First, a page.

On a morning like this, Johnson is at his best multitasking — wearing the hat of chief of race on a challenging day, as well as providing counsel to his Ute athletes as head coach. “My athletes would always wonder how I got so much energy,” he said. “It was just fun to pass that along to them.”
College skiing in America, especially at high-profile schools like Utah, has evolved dramatically in the last decade. It’s become a melting pot for athletes from nations around the world and with a wide diversity of experience.
“My big misconception going to coach college was that people are just there and moving on,” he said. “The wild thing about this, there are athletes coming in (to college racing) that are still trying to make the World Cup and there are athletes coming off of World Cup careers who are still successful. It’s fascinating to see if you can try to get the most out of them because they are the people with full drive.”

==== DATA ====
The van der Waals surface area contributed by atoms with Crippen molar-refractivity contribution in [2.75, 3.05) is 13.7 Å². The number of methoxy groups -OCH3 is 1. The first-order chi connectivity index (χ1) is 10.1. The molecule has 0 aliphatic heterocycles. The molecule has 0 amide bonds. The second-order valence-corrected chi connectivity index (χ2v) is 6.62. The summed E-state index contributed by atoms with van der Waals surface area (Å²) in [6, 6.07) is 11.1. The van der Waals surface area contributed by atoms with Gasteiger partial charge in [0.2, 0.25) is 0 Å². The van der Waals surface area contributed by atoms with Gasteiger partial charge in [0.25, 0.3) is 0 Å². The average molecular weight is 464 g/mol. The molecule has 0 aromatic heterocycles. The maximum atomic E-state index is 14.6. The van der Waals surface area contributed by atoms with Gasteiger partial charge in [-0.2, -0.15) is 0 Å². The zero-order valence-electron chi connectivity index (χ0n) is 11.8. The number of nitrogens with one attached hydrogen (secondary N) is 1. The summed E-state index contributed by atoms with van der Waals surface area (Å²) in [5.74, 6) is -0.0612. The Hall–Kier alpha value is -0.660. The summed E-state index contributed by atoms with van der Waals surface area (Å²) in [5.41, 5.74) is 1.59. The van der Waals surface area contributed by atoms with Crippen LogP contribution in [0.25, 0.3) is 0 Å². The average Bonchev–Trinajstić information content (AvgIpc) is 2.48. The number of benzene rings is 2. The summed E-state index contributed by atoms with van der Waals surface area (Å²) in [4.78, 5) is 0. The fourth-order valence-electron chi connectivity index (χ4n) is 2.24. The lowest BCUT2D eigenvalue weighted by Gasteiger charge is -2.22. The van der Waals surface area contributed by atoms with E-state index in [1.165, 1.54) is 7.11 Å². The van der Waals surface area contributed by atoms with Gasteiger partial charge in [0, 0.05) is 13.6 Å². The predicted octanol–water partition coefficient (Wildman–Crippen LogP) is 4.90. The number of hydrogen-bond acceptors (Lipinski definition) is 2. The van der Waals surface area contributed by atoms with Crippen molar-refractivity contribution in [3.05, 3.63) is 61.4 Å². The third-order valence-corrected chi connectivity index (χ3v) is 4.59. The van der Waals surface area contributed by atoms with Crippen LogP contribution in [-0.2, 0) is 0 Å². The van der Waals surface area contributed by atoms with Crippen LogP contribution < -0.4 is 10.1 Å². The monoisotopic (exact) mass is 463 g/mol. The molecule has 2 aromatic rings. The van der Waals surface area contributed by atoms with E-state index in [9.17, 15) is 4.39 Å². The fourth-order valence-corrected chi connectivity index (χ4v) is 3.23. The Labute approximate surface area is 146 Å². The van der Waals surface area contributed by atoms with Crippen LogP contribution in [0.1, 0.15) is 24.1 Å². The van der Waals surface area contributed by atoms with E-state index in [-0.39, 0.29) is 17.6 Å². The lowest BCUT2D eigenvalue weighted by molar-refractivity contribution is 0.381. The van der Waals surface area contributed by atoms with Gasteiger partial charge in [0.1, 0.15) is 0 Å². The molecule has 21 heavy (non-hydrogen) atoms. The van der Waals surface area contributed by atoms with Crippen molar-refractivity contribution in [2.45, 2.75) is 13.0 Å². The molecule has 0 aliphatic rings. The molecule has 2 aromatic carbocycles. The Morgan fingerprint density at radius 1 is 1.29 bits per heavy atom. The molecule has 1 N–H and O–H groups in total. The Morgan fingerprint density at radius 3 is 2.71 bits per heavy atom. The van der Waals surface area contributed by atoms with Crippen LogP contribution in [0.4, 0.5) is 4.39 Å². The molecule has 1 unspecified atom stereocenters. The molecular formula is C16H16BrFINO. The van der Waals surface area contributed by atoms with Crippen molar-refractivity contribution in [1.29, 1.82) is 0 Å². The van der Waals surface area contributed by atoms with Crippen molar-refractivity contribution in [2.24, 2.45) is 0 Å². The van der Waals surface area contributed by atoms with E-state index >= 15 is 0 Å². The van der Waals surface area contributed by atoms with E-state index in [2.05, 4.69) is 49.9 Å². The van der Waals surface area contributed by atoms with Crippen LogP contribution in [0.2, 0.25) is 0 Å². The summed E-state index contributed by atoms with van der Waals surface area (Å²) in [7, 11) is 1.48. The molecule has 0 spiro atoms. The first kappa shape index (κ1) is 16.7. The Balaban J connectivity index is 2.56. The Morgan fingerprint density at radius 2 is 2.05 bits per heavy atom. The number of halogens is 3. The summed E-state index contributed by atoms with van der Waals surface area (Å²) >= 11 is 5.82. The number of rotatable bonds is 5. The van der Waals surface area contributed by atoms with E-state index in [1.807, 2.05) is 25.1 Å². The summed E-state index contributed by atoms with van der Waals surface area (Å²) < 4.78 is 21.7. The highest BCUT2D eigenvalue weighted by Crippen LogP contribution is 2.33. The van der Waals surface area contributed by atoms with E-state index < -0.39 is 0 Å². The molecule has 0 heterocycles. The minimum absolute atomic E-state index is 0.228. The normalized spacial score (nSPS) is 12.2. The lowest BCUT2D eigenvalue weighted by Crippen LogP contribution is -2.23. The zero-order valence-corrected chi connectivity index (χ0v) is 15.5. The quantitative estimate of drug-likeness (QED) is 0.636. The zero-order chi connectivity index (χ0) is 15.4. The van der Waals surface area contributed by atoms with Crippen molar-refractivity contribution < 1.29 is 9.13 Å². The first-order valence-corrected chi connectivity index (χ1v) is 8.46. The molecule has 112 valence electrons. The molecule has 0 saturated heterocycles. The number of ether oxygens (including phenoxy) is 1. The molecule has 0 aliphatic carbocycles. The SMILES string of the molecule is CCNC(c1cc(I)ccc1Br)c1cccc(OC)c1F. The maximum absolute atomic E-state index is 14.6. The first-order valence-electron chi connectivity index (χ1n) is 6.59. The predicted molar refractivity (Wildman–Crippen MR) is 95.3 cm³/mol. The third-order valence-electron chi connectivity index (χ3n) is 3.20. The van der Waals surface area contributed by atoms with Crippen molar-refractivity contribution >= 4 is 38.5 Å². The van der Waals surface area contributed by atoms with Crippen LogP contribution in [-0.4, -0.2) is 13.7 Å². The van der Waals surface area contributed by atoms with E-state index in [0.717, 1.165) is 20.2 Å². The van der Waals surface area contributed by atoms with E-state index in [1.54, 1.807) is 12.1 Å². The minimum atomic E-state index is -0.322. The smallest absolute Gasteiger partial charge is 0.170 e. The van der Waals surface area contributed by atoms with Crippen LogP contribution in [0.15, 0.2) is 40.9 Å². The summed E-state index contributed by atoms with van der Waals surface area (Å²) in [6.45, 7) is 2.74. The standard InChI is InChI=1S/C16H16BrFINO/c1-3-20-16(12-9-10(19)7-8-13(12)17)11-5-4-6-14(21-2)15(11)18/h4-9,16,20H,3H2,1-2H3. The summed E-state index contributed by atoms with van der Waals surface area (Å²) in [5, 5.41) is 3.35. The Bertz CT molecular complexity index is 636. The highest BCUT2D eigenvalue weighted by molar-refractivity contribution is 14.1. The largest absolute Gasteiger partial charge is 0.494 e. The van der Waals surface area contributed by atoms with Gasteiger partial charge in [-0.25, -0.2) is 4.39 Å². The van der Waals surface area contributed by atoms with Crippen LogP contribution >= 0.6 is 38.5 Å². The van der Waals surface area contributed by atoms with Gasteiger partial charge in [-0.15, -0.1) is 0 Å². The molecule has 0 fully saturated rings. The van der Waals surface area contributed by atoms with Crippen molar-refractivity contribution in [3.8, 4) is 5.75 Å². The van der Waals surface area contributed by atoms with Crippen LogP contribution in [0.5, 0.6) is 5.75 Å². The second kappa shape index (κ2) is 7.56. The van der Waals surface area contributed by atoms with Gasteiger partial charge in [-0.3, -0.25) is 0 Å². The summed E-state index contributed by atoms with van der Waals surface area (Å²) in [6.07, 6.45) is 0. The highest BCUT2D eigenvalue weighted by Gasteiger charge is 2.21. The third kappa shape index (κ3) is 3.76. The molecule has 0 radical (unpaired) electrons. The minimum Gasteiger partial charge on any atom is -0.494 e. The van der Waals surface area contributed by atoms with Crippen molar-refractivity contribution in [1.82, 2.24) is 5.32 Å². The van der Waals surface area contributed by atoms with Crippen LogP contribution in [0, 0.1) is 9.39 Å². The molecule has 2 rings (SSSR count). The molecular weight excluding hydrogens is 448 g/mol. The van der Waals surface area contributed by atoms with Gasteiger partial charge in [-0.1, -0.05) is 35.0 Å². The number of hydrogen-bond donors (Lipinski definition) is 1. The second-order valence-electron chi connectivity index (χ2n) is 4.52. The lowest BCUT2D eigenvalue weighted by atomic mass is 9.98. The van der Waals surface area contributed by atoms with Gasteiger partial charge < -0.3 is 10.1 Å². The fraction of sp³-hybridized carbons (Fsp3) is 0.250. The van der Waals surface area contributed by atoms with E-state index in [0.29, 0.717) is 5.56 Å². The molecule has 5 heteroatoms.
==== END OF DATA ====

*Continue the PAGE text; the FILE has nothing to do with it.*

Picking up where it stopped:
In a career spent as an athlete and a coach, Johnson has earned what he calls a doctorate in ski racing. What he found in coaching was the ability to influence change. “I love seeing people change, love seeing kids learn,” he said.
Utah has long been among the top collegiate ski powerhouses in America. so the bar is high for Johnson on the alpine side in a sport that combines with Nordic for team titles. The Utes won the NCAA title again in 2019 — their 13th national crown.
“I do love the recruiting side of things,” said Johnson. “You’ve got to be ready to win — pretty much winning NorAms or competitive in World Cup for the girls or we’re not going to win championships,” he said.
Collegiate ski racing in America is often cited as being a development ground for foreign athletes. And Johnson has plenty on his Utes team — Norway, Australia, Canada, Slovakia, Sweden, Argentina and the USA. But he also focuses on balancing that with top American talent. “My goal is a good domestic blend.”